The only player to have his jersey number retired, Nick Vanos, will now have his No. 32 hung in the rafters as well. Vanos' ceremony will take place on Jan. 29 when the Broncos take on Pepperdine. Vanos was one of the best centers in school history and went on to play two seasons for the NBA's Phoenix Suns, before his life was tragically cut short on Aug. 16, 1987 in a place crash at age 24. Vanos played four seasons under Carroll Williams from 1981-85, helping the Broncos to three 20-win seasons and two trips to the National Invitation Tournament. A local player from the Bay Area, Vanos is the school's all-time leader in blocked shots with 159 and ranks third in rebounding with 876. He scored 1,399 points in his Bronco career good for 11th all-time. He was named the Cable Car Classic MVP in 1984 and 1985, scoring 27 points and notching 18 rebounds in the 1985 final. His parents, Peter and Josie, along with other family members will be present for his ceremony on Jan. 29.
Fittingly, two of the greatest Broncos ever will be honored together on Feb. 5 as both Bud Ogden and Dennis Awtrey's jerseys will join the others in the Leavey Center rafters. Ogden, No. 34, and Awtrey, No. 53, combined to lead Santa Clara to perhaps the two greatest seasons in school history in 1967-68 and 1968-69. SCU won 35 straight regular season games during those two seasons and posted a 49-6 record, while reaching the Elite Eight of the NCAA tournament both years. Ogden, who was one year ahead of Awtrey, earned All-America honors in 1969 and finished his career with 1,437 points in three seasons to place 10th all-time in scoring at Santa Clara. As a sophomore he set the school-record for points in a game with 55 against Pepperdine. Ogden is third all-time in scoring average at 18.2 points per game. Awtrey's career was equally impressive as he ranks first all-time in scoring average at 19.9, while being fifth all-time in scoring (1,675) and first in rebounding (1,135). Awtrey was named an All-American in 1970 when he helped the Broncos win their third consecutive WCC title and earn their third straight trip to the NCAA tournament. Awtrey was twice named WCC Player of the Year--1968-69 and 1969-70. Both Awtrey and Ogden went on to reach the NBA with the Philadelphia 76ers, while Awtrey later helped the Seattle SuperSonics win their only NBA Championship in 1979. Ogden and Awtrey will share center court one more time at halftime on Feb. 5 when Santa Clara faces its biggest rival, the San Francisco Dons.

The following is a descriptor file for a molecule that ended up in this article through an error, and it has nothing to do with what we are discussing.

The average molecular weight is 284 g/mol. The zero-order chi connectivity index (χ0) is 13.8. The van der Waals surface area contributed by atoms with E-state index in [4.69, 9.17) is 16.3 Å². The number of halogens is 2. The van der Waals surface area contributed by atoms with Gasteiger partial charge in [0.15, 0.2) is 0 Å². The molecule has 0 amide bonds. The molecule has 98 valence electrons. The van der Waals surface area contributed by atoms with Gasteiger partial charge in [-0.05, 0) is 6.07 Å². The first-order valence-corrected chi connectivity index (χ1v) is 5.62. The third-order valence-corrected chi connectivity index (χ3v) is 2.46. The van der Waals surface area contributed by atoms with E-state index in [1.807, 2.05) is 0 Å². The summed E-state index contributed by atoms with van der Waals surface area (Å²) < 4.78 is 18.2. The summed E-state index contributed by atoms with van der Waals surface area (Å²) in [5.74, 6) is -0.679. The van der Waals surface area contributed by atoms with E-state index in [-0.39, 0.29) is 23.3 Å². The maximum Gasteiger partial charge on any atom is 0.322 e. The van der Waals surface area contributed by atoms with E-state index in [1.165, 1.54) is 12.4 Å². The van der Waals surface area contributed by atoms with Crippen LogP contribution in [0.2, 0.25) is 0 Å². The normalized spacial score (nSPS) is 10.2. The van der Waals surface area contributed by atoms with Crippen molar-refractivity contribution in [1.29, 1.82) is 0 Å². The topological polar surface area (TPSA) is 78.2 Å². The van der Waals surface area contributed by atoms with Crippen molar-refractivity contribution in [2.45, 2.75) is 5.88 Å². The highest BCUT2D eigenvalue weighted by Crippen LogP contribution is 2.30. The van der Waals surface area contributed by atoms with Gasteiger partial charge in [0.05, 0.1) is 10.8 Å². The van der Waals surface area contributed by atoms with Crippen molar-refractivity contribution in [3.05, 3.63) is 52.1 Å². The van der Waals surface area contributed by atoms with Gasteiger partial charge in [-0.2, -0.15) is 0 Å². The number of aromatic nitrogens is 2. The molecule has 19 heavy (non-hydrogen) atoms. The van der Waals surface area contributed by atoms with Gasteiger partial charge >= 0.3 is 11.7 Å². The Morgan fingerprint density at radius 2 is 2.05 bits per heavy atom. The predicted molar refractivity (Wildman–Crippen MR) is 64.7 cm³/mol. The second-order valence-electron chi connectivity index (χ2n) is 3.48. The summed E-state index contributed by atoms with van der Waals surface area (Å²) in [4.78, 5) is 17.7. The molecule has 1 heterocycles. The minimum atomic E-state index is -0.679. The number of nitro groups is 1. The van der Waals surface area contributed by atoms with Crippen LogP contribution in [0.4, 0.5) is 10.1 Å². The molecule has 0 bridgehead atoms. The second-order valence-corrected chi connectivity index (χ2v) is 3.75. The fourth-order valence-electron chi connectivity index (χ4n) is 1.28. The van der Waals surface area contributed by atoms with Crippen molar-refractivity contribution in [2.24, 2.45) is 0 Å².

The school's all-time leading scorer, Kurt Rambis, who also wore No. 34, will be the final player to have his jersey hung in the rafters this season. The former Cupertino High School star is tentatively scheduled to come to Santa Clara for the ceremony on Feb. 17 when the Broncos play the University of San Diego on Senior Day. Rambis scored 1,736 points during his four seasons at SCU from 1976-80, a total that has still not been topped. He is also one of only two SCU players to grab over 1,000 rebounds in his career, finishing with 1,037. He was named the WCC's Freshman of the Year in 1976-77 and was the conference's Player of the Year in 1979-80. In his first two years at Santa Clara, Rambis helped the team win 38 games after winning just 10 the year before he arrived. Rambis' career continued in the NBA, where he played 14 seasons and helped the Los Angeles Lakers win four championships. He is currently an assistant coach for the Lakers, an occupation that may prevent him from being able to come to Santa Clara on Feb. 17.
At the end of their centennial season, the Leavey Center will proudly display banners for seven of the greatest players ever to don a Bronco uniform. The names Awtrey, Feerick, Nash, Ogden, Rambis, Sears and Vanos will hang there permanently to honor their contributions to the success and tradition of Santa Clara basketball.